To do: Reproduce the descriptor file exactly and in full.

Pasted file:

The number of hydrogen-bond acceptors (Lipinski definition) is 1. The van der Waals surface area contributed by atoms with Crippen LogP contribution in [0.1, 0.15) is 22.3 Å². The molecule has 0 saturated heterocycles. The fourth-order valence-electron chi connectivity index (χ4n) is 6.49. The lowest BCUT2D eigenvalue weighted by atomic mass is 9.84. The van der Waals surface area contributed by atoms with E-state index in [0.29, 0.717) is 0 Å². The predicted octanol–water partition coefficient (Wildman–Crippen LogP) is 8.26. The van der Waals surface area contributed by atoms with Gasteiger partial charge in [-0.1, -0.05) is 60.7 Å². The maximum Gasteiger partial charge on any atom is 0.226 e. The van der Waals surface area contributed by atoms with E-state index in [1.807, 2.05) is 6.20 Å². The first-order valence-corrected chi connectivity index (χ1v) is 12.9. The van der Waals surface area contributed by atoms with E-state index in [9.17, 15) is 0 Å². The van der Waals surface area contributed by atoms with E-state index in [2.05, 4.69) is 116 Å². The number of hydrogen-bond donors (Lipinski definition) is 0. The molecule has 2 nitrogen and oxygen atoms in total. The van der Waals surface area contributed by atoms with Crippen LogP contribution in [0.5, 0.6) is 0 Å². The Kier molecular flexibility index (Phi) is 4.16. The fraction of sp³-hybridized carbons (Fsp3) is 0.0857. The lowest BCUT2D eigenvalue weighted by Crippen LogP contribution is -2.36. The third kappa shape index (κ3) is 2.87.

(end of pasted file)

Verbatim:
The number of hydrogen-bond acceptors (Lipinski definition) is 1. The van der Waals surface area contributed by atoms with Crippen LogP contribution in [0.1, 0.15) is 22.3 Å². The molecule has 0 saturated heterocycles. The fourth-order valence-electron chi connectivity index (χ4n) is 6.49. The lowest BCUT2D eigenvalue weighted by atomic mass is 9.84. The van der Waals surface area contributed by atoms with E-state index in [0.29, 0.717) is 0 Å². The predicted octanol–water partition coefficient (Wildman–Crippen LogP) is 8.26. The van der Waals surface area contributed by atoms with Gasteiger partial charge in [-0.1, -0.05) is 60.7 Å². The maximum Gasteiger partial charge on any atom is 0.226 e. The van der Waals surface area contributed by atoms with E-state index in [1.807, 2.05) is 6.20 Å². The first-order valence-corrected chi connectivity index (χ1v) is 12.9. The van der Waals surface area contributed by atoms with E-state index in [9.17, 15) is 0 Å². The van der Waals surface area contributed by atoms with E-state index in [2.05, 4.69) is 116 Å². The number of hydrogen-bond donors (Lipinski definition) is 0. The molecule has 2 nitrogen and oxygen atoms in total. The van der Waals surface area contributed by atoms with Crippen LogP contribution in [0.5, 0.6) is 0 Å². The Kier molecular flexibility index (Phi) is 4.16. The fraction of sp³-hybridized carbons (Fsp3) is 0.0857. The lowest BCUT2D eigenvalue weighted by Crippen LogP contribution is -2.36. The third kappa shape index (κ3) is 2.87.